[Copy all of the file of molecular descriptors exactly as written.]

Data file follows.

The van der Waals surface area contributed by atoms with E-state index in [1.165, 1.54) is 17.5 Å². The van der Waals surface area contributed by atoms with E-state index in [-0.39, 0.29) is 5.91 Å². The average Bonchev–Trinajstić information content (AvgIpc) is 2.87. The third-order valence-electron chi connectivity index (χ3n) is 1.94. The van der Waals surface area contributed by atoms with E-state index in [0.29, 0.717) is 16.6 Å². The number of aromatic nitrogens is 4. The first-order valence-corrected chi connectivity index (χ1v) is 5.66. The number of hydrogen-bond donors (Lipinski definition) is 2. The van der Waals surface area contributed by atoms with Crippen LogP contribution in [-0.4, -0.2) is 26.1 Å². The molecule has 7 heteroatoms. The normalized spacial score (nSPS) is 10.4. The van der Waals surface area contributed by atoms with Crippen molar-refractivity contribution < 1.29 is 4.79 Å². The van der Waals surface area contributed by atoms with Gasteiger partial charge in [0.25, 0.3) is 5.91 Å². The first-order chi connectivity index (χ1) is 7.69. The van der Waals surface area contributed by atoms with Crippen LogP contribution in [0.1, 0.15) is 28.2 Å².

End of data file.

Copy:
The van der Waals surface area contributed by atoms with E-state index in [1.165, 1.54) is 17.5 Å². The van der Waals surface area contributed by atoms with E-state index in [-0.39, 0.29) is 5.91 Å². The average Bonchev–Trinajstić information content (AvgIpc) is 2.87. The third-order valence-electron chi connectivity index (χ3n) is 1.94. The van der Waals surface area contributed by atoms with E-state index in [0.29, 0.717) is 16.6 Å². The number of aromatic nitrogens is 4. The first-order valence-corrected chi connectivity index (χ1v) is 5.66. The number of hydrogen-bond donors (Lipinski definition) is 2. The van der Waals surface area contributed by atoms with Crippen LogP contribution in [-0.4, -0.2) is 26.1 Å². The molecule has 7 heteroatoms. The normalized spacial score (nSPS) is 10.4. The van der Waals surface area contributed by atoms with Crippen molar-refractivity contribution < 1.29 is 4.79 Å². The van der Waals surface area contributed by atoms with Gasteiger partial charge in [0.25, 0.3) is 5.91 Å². The first-order chi connectivity index (χ1) is 7.69. The van der Waals surface area contributed by atoms with Crippen LogP contribution in [0.1, 0.15) is 28.2 Å².